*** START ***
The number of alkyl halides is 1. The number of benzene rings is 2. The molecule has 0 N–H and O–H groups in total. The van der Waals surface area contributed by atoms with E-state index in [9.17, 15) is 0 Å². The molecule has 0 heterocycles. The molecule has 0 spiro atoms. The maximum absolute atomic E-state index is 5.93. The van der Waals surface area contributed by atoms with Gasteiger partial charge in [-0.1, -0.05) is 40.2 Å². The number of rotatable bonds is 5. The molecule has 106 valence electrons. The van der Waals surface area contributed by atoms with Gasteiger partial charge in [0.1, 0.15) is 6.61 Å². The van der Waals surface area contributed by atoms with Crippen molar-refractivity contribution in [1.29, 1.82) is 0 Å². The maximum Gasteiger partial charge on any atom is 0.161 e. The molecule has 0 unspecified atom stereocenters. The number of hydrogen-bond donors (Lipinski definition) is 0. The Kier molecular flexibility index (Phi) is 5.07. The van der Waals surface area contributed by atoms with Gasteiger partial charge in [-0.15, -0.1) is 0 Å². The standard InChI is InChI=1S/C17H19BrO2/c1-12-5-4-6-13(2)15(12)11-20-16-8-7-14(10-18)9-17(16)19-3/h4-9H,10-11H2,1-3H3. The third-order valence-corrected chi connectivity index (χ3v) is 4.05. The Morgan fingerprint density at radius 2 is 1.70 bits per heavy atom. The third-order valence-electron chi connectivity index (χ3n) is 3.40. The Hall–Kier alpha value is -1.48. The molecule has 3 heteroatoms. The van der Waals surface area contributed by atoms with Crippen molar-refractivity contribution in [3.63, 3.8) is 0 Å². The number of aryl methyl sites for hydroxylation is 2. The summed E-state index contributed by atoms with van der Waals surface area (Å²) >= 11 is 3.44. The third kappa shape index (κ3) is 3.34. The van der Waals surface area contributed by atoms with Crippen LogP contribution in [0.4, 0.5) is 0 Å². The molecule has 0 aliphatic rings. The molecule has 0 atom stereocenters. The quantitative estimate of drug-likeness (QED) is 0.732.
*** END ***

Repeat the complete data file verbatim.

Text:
The number of alkyl halides is 1. The number of benzene rings is 2. The molecule has 0 N–H and O–H groups in total. The van der Waals surface area contributed by atoms with E-state index in [9.17, 15) is 0 Å². The molecule has 0 heterocycles. The molecule has 0 spiro atoms. The maximum absolute atomic E-state index is 5.93. The van der Waals surface area contributed by atoms with Gasteiger partial charge in [-0.1, -0.05) is 40.2 Å². The number of rotatable bonds is 5. The molecule has 106 valence electrons. The van der Waals surface area contributed by atoms with Gasteiger partial charge in [0.1, 0.15) is 6.61 Å². The van der Waals surface area contributed by atoms with Crippen molar-refractivity contribution in [1.29, 1.82) is 0 Å². The maximum Gasteiger partial charge on any atom is 0.161 e. The molecule has 0 unspecified atom stereocenters. The number of hydrogen-bond donors (Lipinski definition) is 0. The Kier molecular flexibility index (Phi) is 5.07. The van der Waals surface area contributed by atoms with Gasteiger partial charge in [-0.15, -0.1) is 0 Å². The standard InChI is InChI=1S/C17H19BrO2/c1-12-5-4-6-13(2)15(12)11-20-16-8-7-14(10-18)9-17(16)19-3/h4-9H,10-11H2,1-3H3. The third-order valence-corrected chi connectivity index (χ3v) is 4.05. The Morgan fingerprint density at radius 2 is 1.70 bits per heavy atom. The third-order valence-electron chi connectivity index (χ3n) is 3.40. The Hall–Kier alpha value is -1.48. The molecule has 3 heteroatoms. The van der Waals surface area contributed by atoms with Crippen molar-refractivity contribution in [3.63, 3.8) is 0 Å². The number of aryl methyl sites for hydroxylation is 2. The summed E-state index contributed by atoms with van der Waals surface area (Å²) >= 11 is 3.44. The third kappa shape index (κ3) is 3.34. The van der Waals surface area contributed by atoms with Crippen LogP contribution in [0.4, 0.5) is 0 Å². The molecule has 0 aliphatic rings. The molecule has 0 atom stereocenters. The quantitative estimate of drug-likeness (QED) is 0.732.